Regulator orders Asia Insurance to stop issuing non-life policies

Suthiphon Thaveechaiyagarn, secretary-general of the Office of the Insurance Commission. (Photo: OIC)
Suthiphon Thaveechaiyagarn, secretary-general of the Office of the Insurance Commission. (Photo: OIC)

The Office of the Insurance Commission (OIC) Board has ordered Asia Insurance 1950 Plc to temporarily cease providing non-life insurance policies, effective from Sept 23.

The OIC board passed a resolution to this effect during its meeting on Thursday, secretary-general Suthiphon Thaveechaiyagarn said.

The decision follows the OIC’s earlier rejection of speculation the company could be closed down.

Mr Suthiphon said circumstances and evidence submitted to the registrar showed that Asia Insurance 1950 Plc was not in a financially stable position, with the provision for liabilities exceeding its assets.

Thus, there was no assurance that the firm would be able to pay its debts in accordance with its obligations to the insured and the public.

There were also late claim payments, which contravened Commerce Ministry regulations. The firm owed a huge amount in unpaid claims and this affected its operation, its reputation and credibility.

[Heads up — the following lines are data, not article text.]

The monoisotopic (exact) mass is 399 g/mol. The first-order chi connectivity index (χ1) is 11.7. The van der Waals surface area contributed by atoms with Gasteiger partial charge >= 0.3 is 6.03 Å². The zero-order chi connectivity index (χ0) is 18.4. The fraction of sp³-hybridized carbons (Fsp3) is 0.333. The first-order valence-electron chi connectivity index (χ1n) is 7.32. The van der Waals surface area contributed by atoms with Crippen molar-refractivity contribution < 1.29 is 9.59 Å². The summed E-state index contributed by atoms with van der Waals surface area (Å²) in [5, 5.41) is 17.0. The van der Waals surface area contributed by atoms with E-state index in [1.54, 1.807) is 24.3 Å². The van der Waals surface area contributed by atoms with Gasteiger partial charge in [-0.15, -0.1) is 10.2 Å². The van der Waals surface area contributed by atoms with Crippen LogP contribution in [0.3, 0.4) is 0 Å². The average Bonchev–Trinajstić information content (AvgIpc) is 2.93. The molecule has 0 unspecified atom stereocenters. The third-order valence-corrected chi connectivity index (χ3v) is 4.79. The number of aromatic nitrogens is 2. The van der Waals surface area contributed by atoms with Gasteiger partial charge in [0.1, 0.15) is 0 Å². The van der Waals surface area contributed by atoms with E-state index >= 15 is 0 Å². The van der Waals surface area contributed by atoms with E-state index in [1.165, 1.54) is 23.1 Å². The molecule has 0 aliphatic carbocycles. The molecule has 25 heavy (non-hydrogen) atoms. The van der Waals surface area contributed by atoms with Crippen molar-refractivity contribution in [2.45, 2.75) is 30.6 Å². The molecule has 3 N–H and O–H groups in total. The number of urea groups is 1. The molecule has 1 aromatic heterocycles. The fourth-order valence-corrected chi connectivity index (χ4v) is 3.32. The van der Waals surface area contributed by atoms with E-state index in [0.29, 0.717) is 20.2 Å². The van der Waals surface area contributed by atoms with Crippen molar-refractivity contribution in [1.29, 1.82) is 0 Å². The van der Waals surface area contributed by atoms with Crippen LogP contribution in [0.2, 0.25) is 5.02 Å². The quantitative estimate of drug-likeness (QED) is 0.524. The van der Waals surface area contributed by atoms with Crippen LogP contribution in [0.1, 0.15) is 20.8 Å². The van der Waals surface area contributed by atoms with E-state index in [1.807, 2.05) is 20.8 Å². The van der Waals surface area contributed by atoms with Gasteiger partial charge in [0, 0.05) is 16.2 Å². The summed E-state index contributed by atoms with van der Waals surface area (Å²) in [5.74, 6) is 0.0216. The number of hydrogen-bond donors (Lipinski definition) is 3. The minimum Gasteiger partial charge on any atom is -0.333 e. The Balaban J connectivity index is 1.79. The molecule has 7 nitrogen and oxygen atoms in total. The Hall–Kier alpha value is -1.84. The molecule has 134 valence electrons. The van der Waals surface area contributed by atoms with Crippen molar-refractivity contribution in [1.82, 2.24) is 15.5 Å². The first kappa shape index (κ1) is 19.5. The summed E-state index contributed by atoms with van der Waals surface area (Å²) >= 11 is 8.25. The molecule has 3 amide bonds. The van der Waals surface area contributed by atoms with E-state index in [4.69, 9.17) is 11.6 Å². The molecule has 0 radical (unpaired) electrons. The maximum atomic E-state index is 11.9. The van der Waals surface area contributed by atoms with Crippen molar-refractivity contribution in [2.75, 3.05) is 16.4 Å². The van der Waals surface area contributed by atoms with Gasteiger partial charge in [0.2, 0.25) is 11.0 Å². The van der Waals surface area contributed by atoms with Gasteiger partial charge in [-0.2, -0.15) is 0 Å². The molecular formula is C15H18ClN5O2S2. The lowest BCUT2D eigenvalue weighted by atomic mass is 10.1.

The company violated the law by offering insurance policies that did not conform to the forms and declarations approved by the registrar.

The facts and evidence made the registrar believe that Asia Insurance 1950 Plc had a status or operated in a way that could cause harm to the insured or the public.

The OIC board took into consideration circumstances and evidence and resolved to authorise the registrar to exercise power under Section 52 of the 1992 Insurance Act and its amendments and order Asia Insurance 1950 Plc to temporarily suspend non-life insurance.

The firm cannot move or sell its property. It was also ordered to urgently solve its financial and operational problems.

The insurance firm has been ordered to do the following:

1. Increase its capital or adjust its financial status to meet its obligations, provide an adequate equity ratio in accordance with the provisions within 30 days from the date of receiving the order, and report the progress every seven days;

2. Prepare a summary report of the details of the insurance policies that the company is required to payout and send a report to the OIC every working day;

3. Make a correct and complete entry of the list of compensation payments within the time given;

4. Accelerate compensation payments to the insured.

Source link

Related Articles

Leave a Reply

Stay Connected

- Advertisement -

Latest Articles

- Advertisement -